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I heard that an atom table can fill up in Erlang, leaving the system open for DDoS unless you increase the number of atoms that can be created. It looks like binary_to_existing_atom/2 is the solution to this.

Can anyone explain exactly how binary_to_atom/2 is a security implication and how binary_to_existing_atom/2 solves this problem?

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up vote 10 down vote accepted

When an atom is first used it is given an internal number and put in an array in the VM. This array is allocated statically and can fill up if enough different atoms are used. binary_to_existing_atom will only convert a binary string to an atom which already exists in the array, if it does not exist the call will fail.

If you are converting input data directly to atoms without doing any sanity checks it would be possible for an external client to send <<"a">> and <<"b">> until the array is full at which point the vm will crash.

Another way to avoid this is to simply not use binary_to_atom and instead pattern match on different binaries and return the desired atom.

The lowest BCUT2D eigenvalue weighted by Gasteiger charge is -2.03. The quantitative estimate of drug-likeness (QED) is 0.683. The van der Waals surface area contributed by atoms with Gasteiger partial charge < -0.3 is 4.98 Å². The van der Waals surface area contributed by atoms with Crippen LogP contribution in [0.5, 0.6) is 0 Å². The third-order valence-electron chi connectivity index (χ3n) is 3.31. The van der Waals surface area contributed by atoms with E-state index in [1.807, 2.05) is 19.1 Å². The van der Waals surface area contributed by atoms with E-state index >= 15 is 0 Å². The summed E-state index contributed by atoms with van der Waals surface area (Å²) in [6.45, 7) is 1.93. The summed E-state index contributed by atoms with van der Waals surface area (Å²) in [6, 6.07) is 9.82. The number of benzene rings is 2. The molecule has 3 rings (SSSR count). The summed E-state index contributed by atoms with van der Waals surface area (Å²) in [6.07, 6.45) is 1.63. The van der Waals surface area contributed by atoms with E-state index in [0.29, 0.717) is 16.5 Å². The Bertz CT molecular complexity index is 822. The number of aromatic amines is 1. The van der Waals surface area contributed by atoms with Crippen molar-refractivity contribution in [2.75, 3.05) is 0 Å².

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To add to this answer: Normally you have a design error if you use binary_to_atom in your code. Normally. – Daniel Luna Jul 22 '11 at 23:10

list_to_atom/1 and binary_to_atom/1 are very serious bugs in erlang code. Always create a major function like this:

to_atom(X) when is_list(X) -> 
  try list_to_existing_atom(X) of
     Atom -> Atom
    _Error:_ErrorReason -> list_to_atom(X)
In this way, if the atom already exists in the Atom table, the try body avoids creating the atom again. Its only created the first time this function is called.

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I'm fairly sure this is not right. The call to list_to_atom will not create a new atom if one already exists with the same 'name'. Therefore the to_atom function here will save nothing. The real problem here is creating atoms at all. If there is a way for an unlimited number of distinct atoms to be created then eventually you will run out of atom-space (they are never garbage-collected). Try to avoid this. – Steve Powell Jul 25 '11 at 20:22

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